All posts tagged: consecutive days

Take Crossword Puzzles Seriously – The Atlantic

Take Crossword Puzzles Seriously – The Atlantic

This past December, I threw a party to celebrate a major milestone in my life: the 1,000th day of my New York Times crossword-solving streak. My friends, none of them fellow cruciverbalists, poured in wearing their black-and-white best, armed with outsize praise for my presumed intelligence: How smart I must be to complete the Times puzzle every day! Their comments affirmed that the crossword—and particularly the Times one—carries a certain mystique. For 1,000 consecutive days, I had passed this bourgeois aptitude test, proving my linguistic and cultural acumen in my guests’ eyes. Since its invention in 1913, the modern American crossword puzzle has undergone something of a reputational shift, from frivolous distraction to status symbol. In reality, the crossword is many things: a site of play, a cultural forum, a daily pleasure. And, because it traffics in language—the stuff people use to form identity, signal belonging, and ostracize others—it’s also a political entity. The writer and crossword constructor Anna Shechtman knows that casting such a pastime as political might sound ridiculous. As she writes in …

Take Crossword Puzzles Seriously – The Atlantic

Take Crossword Puzzles Seriously – The Atlantic

This past December, I threw a party to celebrate a major milestone in my life: the 1,000th day of my New York Times crossword-solving streak. My friends, none of them fellow cruciverbalists, poured in wearing their black-and-white best, armed with outsize praise for my presumed intelligence: How smart I must be to complete the Times puzzle every day! Their comments affirmed that the crossword—and particularly the Times one—carries a certain mystique. For 1,000 consecutive days, I had passed this bourgeois aptitude test, proving my linguistic and cultural acumen in my guests’ eyes. Since its invention in 1913, the modern American crossword puzzle has undergone something of a reputational shift, from frivolous distraction to status symbol. In reality, the crossword is many things: a site of play, a cultural forum, a daily pleasure. And, because it traffics in language—the stuff people use to form identity, signal belonging, and ostracize others—it’s also a political entity. The writer and crossword constructor Anna Shechtman knows that casting such a pastime as political might sound ridiculous. As she writes in …

When Does Snow Start Irreversibly Disappearing?

When Does Snow Start Irreversibly Disappearing?

In January 1995, when The Atlantic published “In Praise of Snow,” Cullen Murphy’s opus to frozen precipitation, snow was still a mysterious substance, coming and going enigmatically, confounding forecasters’ attempts to make long-term predictions. Climate change registered to snow hydrologists as a future problem, but for the most part their job remained squarely hydrology: working out the ticktock of a highly variable yet presumably coherent water cycle. “We still don’t know many fundamental things about snow,” Cullen wrote. “Nor do we understand its relation to weather and to climate—the dynamics of climate being one of the perennials on the ‘must figure out’ list of science.” In January 2023, at long last, someone has figured out a formula of sorts for how snow reacts to climate change, and the answer is: It reacts nonlinearly. Which is to say, if we think snow is getting scarce now, we ought to buckle up. Nonlinear relationships indicate accelerated change; shifts are small for a while but then, past a certain threshold, escalate quickly. In a paper published Wednesday in …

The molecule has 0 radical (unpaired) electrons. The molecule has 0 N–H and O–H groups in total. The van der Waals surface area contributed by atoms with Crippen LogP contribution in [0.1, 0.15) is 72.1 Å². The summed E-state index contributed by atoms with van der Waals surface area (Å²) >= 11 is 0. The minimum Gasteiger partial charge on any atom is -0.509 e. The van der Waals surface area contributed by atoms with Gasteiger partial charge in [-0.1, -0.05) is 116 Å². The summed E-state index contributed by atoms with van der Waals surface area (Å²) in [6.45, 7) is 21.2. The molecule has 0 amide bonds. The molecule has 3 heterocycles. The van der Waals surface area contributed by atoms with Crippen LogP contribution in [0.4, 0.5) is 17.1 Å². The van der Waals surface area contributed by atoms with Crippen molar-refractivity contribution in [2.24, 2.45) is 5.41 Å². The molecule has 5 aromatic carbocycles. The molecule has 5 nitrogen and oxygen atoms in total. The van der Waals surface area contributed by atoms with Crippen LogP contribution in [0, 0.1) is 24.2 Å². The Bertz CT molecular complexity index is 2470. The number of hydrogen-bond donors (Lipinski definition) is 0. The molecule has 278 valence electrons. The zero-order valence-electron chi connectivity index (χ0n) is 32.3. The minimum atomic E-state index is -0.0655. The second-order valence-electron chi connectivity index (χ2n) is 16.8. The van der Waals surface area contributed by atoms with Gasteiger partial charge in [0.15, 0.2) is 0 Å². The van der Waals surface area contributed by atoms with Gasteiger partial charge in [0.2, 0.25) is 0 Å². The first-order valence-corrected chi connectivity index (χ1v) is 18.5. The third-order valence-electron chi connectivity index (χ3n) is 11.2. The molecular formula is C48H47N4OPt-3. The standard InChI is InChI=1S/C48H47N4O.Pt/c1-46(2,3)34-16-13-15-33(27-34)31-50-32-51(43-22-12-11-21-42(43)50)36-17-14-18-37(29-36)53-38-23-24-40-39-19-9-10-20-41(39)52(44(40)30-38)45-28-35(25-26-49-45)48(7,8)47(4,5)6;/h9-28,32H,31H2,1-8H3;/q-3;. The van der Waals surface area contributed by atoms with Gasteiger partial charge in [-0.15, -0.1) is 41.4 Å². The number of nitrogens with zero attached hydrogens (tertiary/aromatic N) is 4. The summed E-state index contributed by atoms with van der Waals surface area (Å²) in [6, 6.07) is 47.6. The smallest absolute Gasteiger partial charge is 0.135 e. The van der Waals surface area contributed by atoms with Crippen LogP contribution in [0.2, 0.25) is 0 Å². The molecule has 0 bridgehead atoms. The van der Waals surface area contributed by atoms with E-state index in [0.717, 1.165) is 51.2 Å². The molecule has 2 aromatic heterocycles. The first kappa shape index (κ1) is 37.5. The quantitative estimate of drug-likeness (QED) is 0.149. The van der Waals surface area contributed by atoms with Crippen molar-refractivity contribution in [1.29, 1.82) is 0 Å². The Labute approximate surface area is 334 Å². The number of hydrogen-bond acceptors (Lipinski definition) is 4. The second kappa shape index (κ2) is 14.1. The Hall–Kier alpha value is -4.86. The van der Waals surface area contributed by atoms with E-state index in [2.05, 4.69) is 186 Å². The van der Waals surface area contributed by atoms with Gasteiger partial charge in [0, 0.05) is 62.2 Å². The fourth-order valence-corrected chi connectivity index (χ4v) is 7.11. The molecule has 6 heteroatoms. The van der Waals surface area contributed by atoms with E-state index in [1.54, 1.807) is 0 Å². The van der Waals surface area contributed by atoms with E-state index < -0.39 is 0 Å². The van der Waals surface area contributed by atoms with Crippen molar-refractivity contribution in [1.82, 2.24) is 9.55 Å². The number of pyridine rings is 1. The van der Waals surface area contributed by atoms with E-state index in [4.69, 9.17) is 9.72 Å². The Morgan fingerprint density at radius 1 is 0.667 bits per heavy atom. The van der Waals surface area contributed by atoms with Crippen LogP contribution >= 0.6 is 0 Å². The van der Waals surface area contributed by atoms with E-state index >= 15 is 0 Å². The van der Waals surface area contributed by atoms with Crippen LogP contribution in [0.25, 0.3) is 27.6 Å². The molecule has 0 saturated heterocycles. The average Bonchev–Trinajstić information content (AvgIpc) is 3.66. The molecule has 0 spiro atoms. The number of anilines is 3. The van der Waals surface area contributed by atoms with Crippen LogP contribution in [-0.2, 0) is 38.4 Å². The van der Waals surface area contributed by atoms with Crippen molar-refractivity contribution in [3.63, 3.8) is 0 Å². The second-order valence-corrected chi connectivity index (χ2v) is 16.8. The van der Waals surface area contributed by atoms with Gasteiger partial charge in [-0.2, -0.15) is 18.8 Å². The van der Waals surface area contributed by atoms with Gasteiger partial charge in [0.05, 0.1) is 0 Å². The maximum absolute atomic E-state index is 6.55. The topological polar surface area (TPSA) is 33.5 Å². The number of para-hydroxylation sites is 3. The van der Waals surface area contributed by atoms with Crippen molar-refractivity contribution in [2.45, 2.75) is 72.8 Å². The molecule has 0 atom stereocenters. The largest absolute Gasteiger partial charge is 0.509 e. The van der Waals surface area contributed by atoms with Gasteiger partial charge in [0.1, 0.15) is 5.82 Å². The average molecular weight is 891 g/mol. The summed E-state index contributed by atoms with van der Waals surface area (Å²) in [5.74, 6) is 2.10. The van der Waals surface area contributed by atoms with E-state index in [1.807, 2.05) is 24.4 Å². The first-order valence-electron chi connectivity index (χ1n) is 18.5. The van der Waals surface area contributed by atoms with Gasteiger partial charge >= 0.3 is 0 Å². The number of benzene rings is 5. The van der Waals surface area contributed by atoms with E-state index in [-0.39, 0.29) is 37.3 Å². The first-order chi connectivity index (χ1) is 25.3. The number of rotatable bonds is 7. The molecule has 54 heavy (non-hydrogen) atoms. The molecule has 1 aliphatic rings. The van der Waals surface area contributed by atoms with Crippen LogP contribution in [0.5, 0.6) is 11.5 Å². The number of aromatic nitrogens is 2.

81 Things That Blew Our Minds in 2023

81 Things That Blew Our Minds in 2023

Where The Atlantic’s Science, Technology, and Health reporters found wonder this year By The Atlantic Science Desk Illustration by The Atlantic. Sources: Getty. December 27, 2023, 7 AM ET Over the past year, the writers on The Atlantic’s Science, Technology, and Health desk have learned about the dynamics of the cosmos and tiny microbes, the nature of the human brain and artificial intelligence. We’ve also covered some of the most pressing issues facing the planet: the climate crisis, infectious-disease outbreaks, a new wave of transformative weight-loss drugs. Along the way, our reporting has revealed some fascinating, sobering, and unusual facts. We wanted to share some of the most intriguing tidbits we’ve stumbled across, and we hope you enjoy them as much as we do. Mars has seasons, and in the winter, it snows. Bats are arguably the healthiest mammals on Earth. Mammal milk changes depending on the time of day, a baby’s age and sex, the mom’s diet, and more. The genetic mutation behind “Asian glow” might help protect people against certain pathogens—including tuberculosis. The …

A Quieter, Gentler Music Festival

A Quieter, Gentler Music Festival

This is an edition of The Atlantic Daily, a newsletter that guides you through the biggest stories of the day, helps you discover new ideas, and recommends the best in culture. Sign up for it here. I was skeptical of music festivals. Then I went to Newport. First, here are four new stories from The Atlantic: The Music Goes Gently I had always assumed that music festivals were not for me. Music festivals, I thought, were for hot people who like electronic dance music and pulling all-nighters. They’re for rolling on cool new recreational drugs with strange names. They’re for wearing bras as shirts. But there was something nice about Newport. Two weekends ago, against the backdrop of Narragansett Bay, Folk Festival–goers sat on picnic blankets and slathered themselves with mineral sunscreen. They were dorky dads in Life Is Good T-shirts, old ladies wearing wide-brimmed hats, and babies sleeping peacefully in strollers. Sure, some people were probably on drugs—but they were chill drugs, the kind that I’d heard of. The vibes? They were excellent. All …